Baltic Pride, due to be held this weekend in Lithuania, has been suspended after authorities said they could not guarantee participants’ safety.
Despite assurances from police that hundreds of marchers through the capital Vilnius would be protected, the Lithuanian Attorney General’s Office argued that they could be injured by anti-gay groups.
Attorney General Raimundas Petrauskas denied the decision was down to homophobia.
He said: “Whose fault would it be if anyone gets hurt? It might look like we are homophobic, but I am not sure if we’d look better with pictures of violence on TV.”
He added that he had received information that several extremist groups were planning to protest against the march.
But police told the court they were ready to send 800 officers to protect gay marchers and the decision to suspend the event was criticised by Lithuanian president Dalia Grybauskaite.
She said she was “surprised” at the decision and confirmed the constitutional right to peaceful assembly.
The city’s administrative court made the decision to suspend the march on public security grounds and Baltic Pride organisers immediately launched an appeal to the highest administrative court.
A hearing is scheduled for tomorrow morning.
The decision to suspend the march has been attacked by human rights groups, with Amnesty International claiming it violates international law.
Amnesty’s expert on discrimination in Europe, John Dalhuisen, said: “The authorities in Lithuania must ensure that the march goes ahead unobstructed and safely as they are obliged under international law to guarantee the rights to freedom to expression and assembly. Anything less will amount to discrimination.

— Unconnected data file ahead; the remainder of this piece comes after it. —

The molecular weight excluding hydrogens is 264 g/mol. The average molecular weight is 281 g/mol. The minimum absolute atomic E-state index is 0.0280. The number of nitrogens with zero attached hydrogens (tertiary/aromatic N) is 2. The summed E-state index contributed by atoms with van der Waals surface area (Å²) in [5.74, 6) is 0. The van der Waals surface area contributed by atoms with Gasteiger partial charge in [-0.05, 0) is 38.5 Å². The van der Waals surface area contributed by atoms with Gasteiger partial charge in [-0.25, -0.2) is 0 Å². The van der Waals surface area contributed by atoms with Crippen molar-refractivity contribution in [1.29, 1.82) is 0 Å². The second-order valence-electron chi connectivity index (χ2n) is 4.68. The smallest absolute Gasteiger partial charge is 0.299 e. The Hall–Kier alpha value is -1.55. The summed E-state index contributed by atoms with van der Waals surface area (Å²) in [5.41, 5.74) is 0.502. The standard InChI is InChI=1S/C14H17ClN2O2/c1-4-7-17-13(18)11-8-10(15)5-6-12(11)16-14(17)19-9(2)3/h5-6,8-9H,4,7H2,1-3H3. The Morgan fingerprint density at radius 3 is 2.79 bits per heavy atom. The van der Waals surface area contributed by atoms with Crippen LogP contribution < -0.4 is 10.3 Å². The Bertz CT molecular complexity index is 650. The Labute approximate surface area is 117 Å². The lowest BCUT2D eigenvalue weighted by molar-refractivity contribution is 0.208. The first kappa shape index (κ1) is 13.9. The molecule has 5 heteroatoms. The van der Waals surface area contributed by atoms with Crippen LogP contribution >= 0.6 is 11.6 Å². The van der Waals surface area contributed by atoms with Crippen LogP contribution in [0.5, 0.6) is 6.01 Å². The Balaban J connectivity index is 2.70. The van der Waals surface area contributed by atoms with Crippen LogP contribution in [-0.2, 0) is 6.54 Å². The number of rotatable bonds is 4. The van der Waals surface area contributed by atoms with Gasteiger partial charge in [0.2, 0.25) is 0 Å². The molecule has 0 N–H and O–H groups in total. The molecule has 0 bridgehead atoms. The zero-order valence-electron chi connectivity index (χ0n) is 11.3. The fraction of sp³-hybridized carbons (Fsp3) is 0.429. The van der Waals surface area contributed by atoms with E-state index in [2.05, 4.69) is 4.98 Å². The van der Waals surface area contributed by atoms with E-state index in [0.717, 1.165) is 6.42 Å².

“The Attorney General’s application is an abuse of the legal process and will result in the violation of human rights.”
Evelyne Paradis, executive director of the Europe arm of the International Gay and Lesbian Association, said: “This is a serious blow to democracy and a temporary victory for prejudice and fear in Lithuania.
“We fully support the appeal by the organisers of the Baltic Pride to challenge yesterday’s court decision and are hoping that justice will prevail and the march for equality will go on as planned.”
Baltic Pride is organised by LGBT activists from Estonia, Latvia and Lithuania. Last year’s march in Latvia was almost cancelled when Riga city council tried to ban it, but it went ahead after a court ruled there was no reason to prevent it going ahead.
The event will call for governments of the three countries to outlaw discrimination against LGBT people.
Lithuania recently passed into power a law which gay campaigners said would ban the promotion of gay marriage.
The law was amended in December after international criticism. Before, it prohibited the “public dissemination” of any materials which could be seen to promote homosexuality.
Instead, lawmakers approved changes which would ban the “encouraging the sexual abuse of minors, sexual relations between minors and other sexual relations”.
The legislation also prohibits the mention of bisexuality, polygamy, images of straight sex, death and severe injury, the paranormal, foul language and bad eating habits.
It does not specify punishments for breaking the law.